Dumb Ox Debate questions if faithful Catholics must vote for Trump

Christopher Dacanay

Distribution Manager

Over 200 students filled the Finnegan Fieldhouse the evening of Oct. 11 to witness the 21st Veritas Society Dumb Ox Debate regarding the Catholic vote in the upcoming United States presidential election.

The debate’s motion was “This house believes that faithful Catholics must vote for Trump in the upcoming election.” Before the debate, a preliminary vote was taken, which resulted in 80 affirming, 35 opposing and 46 abstaining.

Affirming the motion were senior Aileen Casillas and junior Alex McKenna. Casillas warned listeners, especially those who plan to vote third party, to vote carefully with the “preeminent moral issue” of abortion in mind.

Casillas said, “Remember the consequences that can happen and the steps back we would be taking if we allow Joe Biden to get into office, because he would be expanding the evil of abortion.”

McKenna said that Catholics have an obligation to form their consciences. If Catholics have formed consciences, McKenna said, then they must vote for Trump due to his pro-life policies.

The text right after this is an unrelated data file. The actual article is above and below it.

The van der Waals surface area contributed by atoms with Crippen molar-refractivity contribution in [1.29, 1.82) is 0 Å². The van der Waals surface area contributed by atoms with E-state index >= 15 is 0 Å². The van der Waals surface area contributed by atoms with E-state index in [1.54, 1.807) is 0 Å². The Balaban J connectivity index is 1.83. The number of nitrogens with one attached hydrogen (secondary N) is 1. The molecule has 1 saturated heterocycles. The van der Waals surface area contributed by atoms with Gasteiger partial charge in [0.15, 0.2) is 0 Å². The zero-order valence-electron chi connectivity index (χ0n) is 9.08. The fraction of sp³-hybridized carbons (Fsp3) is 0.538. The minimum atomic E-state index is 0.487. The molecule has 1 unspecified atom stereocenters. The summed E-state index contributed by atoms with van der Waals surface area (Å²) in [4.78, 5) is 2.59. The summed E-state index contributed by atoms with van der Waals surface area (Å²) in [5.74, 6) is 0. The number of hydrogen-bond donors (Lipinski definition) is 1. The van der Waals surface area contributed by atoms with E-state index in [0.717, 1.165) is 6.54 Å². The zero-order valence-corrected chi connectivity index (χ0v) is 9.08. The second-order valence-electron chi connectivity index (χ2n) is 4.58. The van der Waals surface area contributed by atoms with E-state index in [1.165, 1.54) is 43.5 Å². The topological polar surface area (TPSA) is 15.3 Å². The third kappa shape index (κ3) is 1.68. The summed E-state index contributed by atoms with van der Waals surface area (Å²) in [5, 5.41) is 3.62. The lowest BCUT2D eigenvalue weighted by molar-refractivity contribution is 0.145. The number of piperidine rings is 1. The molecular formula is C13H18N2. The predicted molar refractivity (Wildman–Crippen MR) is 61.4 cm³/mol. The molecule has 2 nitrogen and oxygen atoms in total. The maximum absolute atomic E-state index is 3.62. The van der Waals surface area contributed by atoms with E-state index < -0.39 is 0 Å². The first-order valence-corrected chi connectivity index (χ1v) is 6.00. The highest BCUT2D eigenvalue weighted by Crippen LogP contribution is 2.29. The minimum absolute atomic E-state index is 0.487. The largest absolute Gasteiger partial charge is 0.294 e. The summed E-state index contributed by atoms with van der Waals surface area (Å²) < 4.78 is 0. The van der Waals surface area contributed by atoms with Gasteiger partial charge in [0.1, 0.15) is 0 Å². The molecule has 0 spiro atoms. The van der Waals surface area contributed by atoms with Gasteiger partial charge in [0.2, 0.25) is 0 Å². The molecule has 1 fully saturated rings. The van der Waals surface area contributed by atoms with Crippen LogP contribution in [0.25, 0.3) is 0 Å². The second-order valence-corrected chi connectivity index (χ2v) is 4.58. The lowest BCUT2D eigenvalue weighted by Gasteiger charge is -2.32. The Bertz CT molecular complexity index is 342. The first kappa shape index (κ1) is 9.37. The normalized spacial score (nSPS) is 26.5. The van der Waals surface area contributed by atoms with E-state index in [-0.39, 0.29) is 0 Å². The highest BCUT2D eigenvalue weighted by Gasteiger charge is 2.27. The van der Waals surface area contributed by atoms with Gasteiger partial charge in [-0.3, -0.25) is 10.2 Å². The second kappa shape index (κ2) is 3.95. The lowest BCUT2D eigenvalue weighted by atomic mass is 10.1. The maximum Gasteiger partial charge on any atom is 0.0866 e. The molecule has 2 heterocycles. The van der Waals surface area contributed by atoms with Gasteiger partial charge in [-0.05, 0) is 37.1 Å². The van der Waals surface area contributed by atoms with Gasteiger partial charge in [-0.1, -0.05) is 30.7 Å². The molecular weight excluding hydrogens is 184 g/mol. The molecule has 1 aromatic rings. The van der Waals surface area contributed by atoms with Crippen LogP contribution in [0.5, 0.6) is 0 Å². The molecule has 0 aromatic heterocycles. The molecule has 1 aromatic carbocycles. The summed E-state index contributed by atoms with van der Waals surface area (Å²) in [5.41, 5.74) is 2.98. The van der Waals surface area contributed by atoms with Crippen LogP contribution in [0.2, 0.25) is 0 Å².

“No other goodness,” McKenna said, “from other social issues can be had unless we first have life. It is life that determines and defines who we are as Catholics.”

Wolf cited “Forming Consciences for Faithful Citizenship” by the United States Conference of Catholic Bishops. He said that the document permits Catholics to vote for a certain party which holds policies they themselves do not support as long as the voters do not will those specific policies

Elaborating on this idea, Wolf said, “A Catholic may morally vote for Biden so long as their intent is not to support abortion.”

Orsay placed great emphasis on the word “must” from the motion, claiming it implies unconditional obligation. With that in mind, Orsay disputed the motion, which he said forces faithful Catholics to vote against their conscience for a person who they think is evil, that person being Trump.

After concluding statements by both sides, the final vote came to 120 affirming, 40 opposing and 10 abstaining.

Reflecting on the debate, junior Patrick Frazier said it likely did not change people’s minds because “people are already very set in their opinions about who they’re going to vote for.”

Freshmen Spencer LeStrange and Niklas Koehler were disappointed in the debate’s discussion. They said the debate got off-topic, and should have focused more on Catholics’ moral obligation to vote for Trump.